Biography 26.1 (2003) 147-151
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Critics of life writing can be divided nowadays into the special sense and the commonsense. Michael Holroyd is a practitioner of the second. In this selection of thirty-nine published essays about biography, he only once resorts to [End Page 147] a currently fashionable critical term, the non-intrusive "intertextuality" (35). He has become one of the most distinguished biographers in English through a combination of good fortune, excellent self-taught judgment, a superb capacity to absorb information, perseverance, intellectual courage, and the engaging, subtly ironic style of a champion Old Etonian squash player. Works on Paper, which at first seems simply the idiom of contemporary well-bred literary London, on second glance is remarkable for the premises that it does reveal—the centrality to biography of emotion, imagination, and narrative. Because his critical writing is so personal yet, like a squash player, so elusively covert, these essays, published between 1983 and 2002, are best understood through a look at the usually civilized but always competitive persona of Michael Holroyd the memoirist.
To find Holroyd's strength, one must compare the 1967 work that first propelled him into prominence, his two volume life of Lytton Strachey, a chronicle history, with the heavily re-written one-volume life of Strachey of 1994, a first-class biography. It expertly integrates personality and historical fact into an engaging narrative based on a lawyer's command of the documents. The evolution is truly remarkable, and illustrates not only the author's skill, but also his courage in revisiting a youthful effort after he had already become prominent in achievement, status (a C.B.E.), and solvency, marked by the £625,000 advance he received for the life of Shaw (Works on Paper 181).
Holroyd's underlying assumptions about biography are made clear in the elder autobiographical sibling, Basil Street Blues: A Memoir (1999). One passage from Basil Street Blues is the real foreword to Works on Paper:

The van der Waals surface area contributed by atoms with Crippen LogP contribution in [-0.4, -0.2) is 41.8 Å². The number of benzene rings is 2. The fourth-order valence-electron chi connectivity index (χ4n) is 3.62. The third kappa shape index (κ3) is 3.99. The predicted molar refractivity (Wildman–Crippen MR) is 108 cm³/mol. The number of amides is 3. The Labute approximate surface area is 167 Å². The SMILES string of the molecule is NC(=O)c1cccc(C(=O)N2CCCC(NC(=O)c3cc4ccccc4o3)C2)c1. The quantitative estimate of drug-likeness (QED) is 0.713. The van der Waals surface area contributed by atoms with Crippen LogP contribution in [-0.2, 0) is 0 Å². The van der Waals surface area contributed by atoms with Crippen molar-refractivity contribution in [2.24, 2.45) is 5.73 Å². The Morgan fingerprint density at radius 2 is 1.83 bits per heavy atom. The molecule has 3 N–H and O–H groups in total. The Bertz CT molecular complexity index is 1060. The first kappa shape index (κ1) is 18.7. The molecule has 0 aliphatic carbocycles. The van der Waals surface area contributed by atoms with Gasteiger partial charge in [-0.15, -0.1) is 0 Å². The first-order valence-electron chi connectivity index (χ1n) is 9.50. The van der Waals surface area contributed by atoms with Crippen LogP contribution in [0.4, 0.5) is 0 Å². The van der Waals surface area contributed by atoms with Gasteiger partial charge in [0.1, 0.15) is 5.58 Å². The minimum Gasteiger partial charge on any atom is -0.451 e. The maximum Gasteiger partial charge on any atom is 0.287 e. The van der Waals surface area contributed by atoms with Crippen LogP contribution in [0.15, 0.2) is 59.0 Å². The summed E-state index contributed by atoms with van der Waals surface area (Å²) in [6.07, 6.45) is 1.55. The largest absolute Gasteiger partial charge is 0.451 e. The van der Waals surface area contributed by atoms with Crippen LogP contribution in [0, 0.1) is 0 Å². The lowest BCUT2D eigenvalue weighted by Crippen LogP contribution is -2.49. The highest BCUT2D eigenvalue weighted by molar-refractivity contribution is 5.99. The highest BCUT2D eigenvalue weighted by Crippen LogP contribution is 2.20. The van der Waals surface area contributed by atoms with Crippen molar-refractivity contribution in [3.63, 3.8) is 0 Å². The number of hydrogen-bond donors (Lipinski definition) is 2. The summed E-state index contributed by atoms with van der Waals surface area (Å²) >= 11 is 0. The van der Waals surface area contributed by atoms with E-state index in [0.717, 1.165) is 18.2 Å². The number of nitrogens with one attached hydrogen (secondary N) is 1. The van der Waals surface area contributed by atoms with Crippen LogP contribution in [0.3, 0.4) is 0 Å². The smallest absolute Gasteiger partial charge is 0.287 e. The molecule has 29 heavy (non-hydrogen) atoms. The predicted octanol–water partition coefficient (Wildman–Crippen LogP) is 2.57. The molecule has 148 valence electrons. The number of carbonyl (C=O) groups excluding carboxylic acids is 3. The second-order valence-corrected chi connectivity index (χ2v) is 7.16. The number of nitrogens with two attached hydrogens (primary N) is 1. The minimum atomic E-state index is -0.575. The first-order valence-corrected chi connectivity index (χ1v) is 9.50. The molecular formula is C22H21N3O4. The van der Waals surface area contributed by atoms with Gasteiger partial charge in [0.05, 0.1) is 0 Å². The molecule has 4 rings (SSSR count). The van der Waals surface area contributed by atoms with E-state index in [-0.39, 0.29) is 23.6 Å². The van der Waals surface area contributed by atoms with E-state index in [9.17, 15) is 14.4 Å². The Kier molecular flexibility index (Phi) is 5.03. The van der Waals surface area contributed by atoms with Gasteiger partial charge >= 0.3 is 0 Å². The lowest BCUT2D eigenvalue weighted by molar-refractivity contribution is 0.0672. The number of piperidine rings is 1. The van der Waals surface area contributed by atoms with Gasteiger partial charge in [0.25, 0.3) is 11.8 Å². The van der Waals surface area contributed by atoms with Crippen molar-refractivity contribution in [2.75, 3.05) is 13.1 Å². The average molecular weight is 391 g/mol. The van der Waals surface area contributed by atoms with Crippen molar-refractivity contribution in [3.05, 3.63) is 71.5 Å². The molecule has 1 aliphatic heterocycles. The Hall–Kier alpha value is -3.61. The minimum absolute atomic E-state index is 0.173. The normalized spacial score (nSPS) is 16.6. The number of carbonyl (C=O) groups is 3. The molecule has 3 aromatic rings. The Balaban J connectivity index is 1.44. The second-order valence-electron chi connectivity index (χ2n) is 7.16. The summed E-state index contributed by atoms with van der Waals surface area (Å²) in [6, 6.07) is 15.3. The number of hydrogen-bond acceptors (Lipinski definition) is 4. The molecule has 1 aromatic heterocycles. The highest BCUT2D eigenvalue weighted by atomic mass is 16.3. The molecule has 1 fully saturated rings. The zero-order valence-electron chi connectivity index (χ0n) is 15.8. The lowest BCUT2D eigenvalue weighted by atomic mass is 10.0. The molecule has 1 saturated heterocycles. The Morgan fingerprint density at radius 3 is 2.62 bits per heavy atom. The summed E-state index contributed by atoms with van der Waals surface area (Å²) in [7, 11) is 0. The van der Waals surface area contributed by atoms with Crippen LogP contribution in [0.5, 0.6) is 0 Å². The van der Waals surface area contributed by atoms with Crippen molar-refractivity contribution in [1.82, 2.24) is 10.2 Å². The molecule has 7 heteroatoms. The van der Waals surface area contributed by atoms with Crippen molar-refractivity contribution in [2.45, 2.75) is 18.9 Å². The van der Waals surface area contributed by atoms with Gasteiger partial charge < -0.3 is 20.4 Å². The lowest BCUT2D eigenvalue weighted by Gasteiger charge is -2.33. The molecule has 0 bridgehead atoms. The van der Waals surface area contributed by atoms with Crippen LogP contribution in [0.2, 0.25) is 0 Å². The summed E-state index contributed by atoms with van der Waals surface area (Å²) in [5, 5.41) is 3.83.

This is what has attracted me to biography: the idea of an "intimacy between strangers", a closeness growing up during the acts of writing and reading between an author, the readers, and their subject, all unknown to one another before the book began coming into existence. For I do not think of biography as being an information-retrieval exercise: information, now the fruit of technology, has little fascination for me unless it takes root in my emotions and grows in my imagination into knowledge. While writing I forget myself, and when I return to my world I sense that I am someone slightly different . . . reborn the child of my writings. (13-14)
That's a return to fundamental common sense leading to uncommon invocations of creative imagination and emotion first warily espoused for biography by the late Leon Edel.
Basil Street Blues reveals other aspects of experience and outlook that bear on Holroyd's understanding of biography. He comes from a dysfunctional [End Page 148] family with a super-salesman father (the artistic aspect of salesmanship is shared by the son). Both his father and his Swedish mother succumbed to the Edwardian trait of marrying often but not well. Holroyd was National Junior squash champion of England while at Eton, and captain of his house. He was shoved into studying science at Eton, and mysteriously opted not to go to Cambridge. He was in the British Army, via the Eton ROTC, during the Suez crisis. He was an articled clerk at a law office in Maidenhead. All these experiences developed into a greatly dialogic and dialectical personality, characteristics that infiltrate his biographical criticism. Of them all, his being a squash champion best anticipates his biographical criticism. Squash is a game of skill, speed, and deception, yet fair because all contestants are locked in the same box. His Englishness is the box; his skill is his lithe ranging through the OED for satirical effect; his competitive emotion spills...